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News > Chile

Chile: Mapuches Say 'Not to Blame' As Gov't Accuses Them of Setting Major Fires

  • Fires in Bio Bio province in Chile, Jan. 2017. Major fires that began in Jan. 2019 have destroyed 53,000 hectares.

    Fires in Bio Bio province in Chile, Jan. 2017. Major fires that began in Jan. 2019 have destroyed 53,000 hectares. | Photo: Reuters

Published 18 February 2019

Responding to a government official, Marcelo Catrillanca says the Mapuche aren't to blame for the major flames that have destroyed 53,000 hectares so far.

Some 53,000 hectares of forest and grassland have burned as major fires continue to spread across southern and central Chile since last month, but Mapuche leaders who live in the devastated areas say the government is wrongly blaming them for starting the flames.

  Chile Fights Massive Forest Fires as President Grants Himself Sweeping Powers

According to National Emergency Office (Onemi) National Director Ricardo Toro, there are 93 “forest fires, 42 that are active, 51 that are under control." Toro said in a press conference that three other fires have been put out. There are three registered deaths due to the fires and 37 injured. At least 54 homes have been destroyed because of blazes.

Toro and the Onemi website point out that there are still nine red alerts and nine yellow alerts in place from the Maule province in central Chile, to Aysen where the San Rafael Laguna National Park is located.

Araucania province has been one of the most affected with 704 hectares damaged.

Responding to the Chilean undersecretary of the interior, Mapuche Werken Marcelo Catrillanca from the Araucania region said that the government "tries by all means to misrepresent the information. We are calm as a Mapuche nation, but we are concerned about collaborating (with the government) for the welfare of our community."

In an interview Catrillanca added: "The most affected (by the fires) are us as a Mapuche nation because people are still killing us and we are still being violated. Therefore, I think there should be an understanding between the government and the Mapuche where we can converse as equals."

On Sunday, ​​​​​​Chilean Undersecretary of the Interior Rodrigo Ubilla accused the Mapuche community of setting at least some of the fires and trying to hinder firefighters from putting them out.

Ubilla claimed during an interview, "there are groups that are using firearms to lower, for example, an airplane that is putting out a fire" in Tirua located outside of Arauncia.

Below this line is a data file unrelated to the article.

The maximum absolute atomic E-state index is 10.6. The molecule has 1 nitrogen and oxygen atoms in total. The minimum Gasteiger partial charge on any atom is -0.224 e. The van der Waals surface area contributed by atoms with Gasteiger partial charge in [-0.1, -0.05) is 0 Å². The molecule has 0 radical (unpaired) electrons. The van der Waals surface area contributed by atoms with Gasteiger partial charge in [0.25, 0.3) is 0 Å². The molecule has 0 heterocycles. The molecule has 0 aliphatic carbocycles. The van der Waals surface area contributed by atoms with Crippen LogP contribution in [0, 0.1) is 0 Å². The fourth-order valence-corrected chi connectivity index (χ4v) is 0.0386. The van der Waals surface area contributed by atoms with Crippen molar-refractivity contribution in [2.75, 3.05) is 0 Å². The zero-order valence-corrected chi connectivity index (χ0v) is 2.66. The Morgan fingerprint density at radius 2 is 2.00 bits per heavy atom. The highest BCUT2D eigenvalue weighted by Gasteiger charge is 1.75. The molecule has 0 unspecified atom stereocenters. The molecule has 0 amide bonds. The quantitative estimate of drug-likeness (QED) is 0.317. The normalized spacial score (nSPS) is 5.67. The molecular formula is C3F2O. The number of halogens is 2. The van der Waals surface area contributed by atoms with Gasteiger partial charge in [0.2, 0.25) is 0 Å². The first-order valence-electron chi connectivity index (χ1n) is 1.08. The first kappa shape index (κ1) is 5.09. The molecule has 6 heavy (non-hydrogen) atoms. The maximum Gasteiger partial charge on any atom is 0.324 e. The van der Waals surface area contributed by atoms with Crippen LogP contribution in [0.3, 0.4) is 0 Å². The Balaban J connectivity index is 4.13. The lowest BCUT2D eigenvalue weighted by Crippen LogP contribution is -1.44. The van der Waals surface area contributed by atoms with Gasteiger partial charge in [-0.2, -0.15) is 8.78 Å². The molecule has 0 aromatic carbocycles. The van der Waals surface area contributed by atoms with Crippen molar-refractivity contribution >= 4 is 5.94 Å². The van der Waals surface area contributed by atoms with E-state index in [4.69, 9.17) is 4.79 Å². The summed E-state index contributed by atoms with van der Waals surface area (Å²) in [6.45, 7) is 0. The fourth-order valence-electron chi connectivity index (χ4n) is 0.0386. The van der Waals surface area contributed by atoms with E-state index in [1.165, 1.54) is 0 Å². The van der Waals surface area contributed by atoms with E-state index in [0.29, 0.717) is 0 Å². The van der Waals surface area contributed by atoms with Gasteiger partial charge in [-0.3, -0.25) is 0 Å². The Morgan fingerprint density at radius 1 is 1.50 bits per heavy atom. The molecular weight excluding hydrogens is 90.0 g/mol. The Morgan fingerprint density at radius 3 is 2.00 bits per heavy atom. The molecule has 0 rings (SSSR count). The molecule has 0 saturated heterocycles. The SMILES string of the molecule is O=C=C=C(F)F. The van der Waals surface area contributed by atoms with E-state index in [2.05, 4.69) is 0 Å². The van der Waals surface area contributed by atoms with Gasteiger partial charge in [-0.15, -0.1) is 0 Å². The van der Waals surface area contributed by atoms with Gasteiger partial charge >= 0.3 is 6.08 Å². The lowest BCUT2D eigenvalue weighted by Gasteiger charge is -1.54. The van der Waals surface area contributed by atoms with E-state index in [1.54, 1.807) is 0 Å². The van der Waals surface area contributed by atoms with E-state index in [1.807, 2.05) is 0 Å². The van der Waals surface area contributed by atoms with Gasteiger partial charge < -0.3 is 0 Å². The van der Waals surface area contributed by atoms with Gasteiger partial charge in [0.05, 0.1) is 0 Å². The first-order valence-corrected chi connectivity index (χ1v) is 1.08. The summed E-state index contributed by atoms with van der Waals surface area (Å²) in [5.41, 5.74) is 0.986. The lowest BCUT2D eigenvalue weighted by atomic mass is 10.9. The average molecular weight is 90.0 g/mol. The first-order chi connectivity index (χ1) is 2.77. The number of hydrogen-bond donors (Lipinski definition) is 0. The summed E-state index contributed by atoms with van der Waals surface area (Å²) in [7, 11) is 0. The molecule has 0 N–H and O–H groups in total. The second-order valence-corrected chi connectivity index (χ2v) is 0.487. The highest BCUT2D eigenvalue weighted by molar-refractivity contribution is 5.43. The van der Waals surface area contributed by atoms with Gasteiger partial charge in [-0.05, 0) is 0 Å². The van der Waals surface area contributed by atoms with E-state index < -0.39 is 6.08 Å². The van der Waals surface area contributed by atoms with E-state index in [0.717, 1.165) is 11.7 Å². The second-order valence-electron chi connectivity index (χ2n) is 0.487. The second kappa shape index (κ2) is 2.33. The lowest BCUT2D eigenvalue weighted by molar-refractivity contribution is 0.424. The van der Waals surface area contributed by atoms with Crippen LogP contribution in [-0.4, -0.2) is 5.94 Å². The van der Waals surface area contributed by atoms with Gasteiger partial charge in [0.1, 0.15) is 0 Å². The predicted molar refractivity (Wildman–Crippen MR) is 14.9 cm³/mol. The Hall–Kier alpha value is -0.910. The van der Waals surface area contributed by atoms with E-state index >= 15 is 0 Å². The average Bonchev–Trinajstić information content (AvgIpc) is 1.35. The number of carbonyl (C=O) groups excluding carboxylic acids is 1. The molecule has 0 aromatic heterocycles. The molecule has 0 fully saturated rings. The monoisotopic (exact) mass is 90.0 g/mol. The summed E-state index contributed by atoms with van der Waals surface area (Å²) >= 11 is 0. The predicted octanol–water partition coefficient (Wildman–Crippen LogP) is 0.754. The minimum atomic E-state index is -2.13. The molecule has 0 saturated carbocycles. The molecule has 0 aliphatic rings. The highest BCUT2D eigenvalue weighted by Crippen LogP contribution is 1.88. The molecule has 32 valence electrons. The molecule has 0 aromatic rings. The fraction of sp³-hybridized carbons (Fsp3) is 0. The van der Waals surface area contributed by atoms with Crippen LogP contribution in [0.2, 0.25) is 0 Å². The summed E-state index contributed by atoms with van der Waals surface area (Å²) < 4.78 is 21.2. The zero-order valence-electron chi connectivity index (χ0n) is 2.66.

Marcelo Catrillanca is father to Camilo, a 24-year Mapuche who was gunned down by Carabineros (national police force) in his home town of Ercilla while he was unarmed and driving a tractor on Nov. 14. The Mapuche community, opposition legislators, and social movements in the capital of Santiago have been calling for months for the resignation of the Minister of Interior Andres Chadwick for his complicity in the murder and his gross mishandling of its investigation.  

Chile Lawmakers Demand President Remove Interior Minister Chadwick Over Mapuche Killing

Araucania region Senator Jaime Quintana from the Democratic Party said in a statement released Monday that Ubilla made "an unnecessary injury to the Mapuche people. This also means a regression in relations, in the confidence of the Mapuche people, of the communities with the Chilean people because there is no evidence that can support the accusations made by Ubilla. The government here should have asked the experts," Quintana stated.

Mapuches in southern Chile have been demanding the return of their native lands for decades, overtaken by loggers and the government administrations during the turn of the 20th century. The right-wing Sebastian Piñera administration has increased Carabinero presence and repression against the Mapuche in Aurancia since he took office in March 2018.

Around 150 firefighters stationed in Arauncia announced Monday morning they were going on strike for poor working conditions while fighting the flames. 

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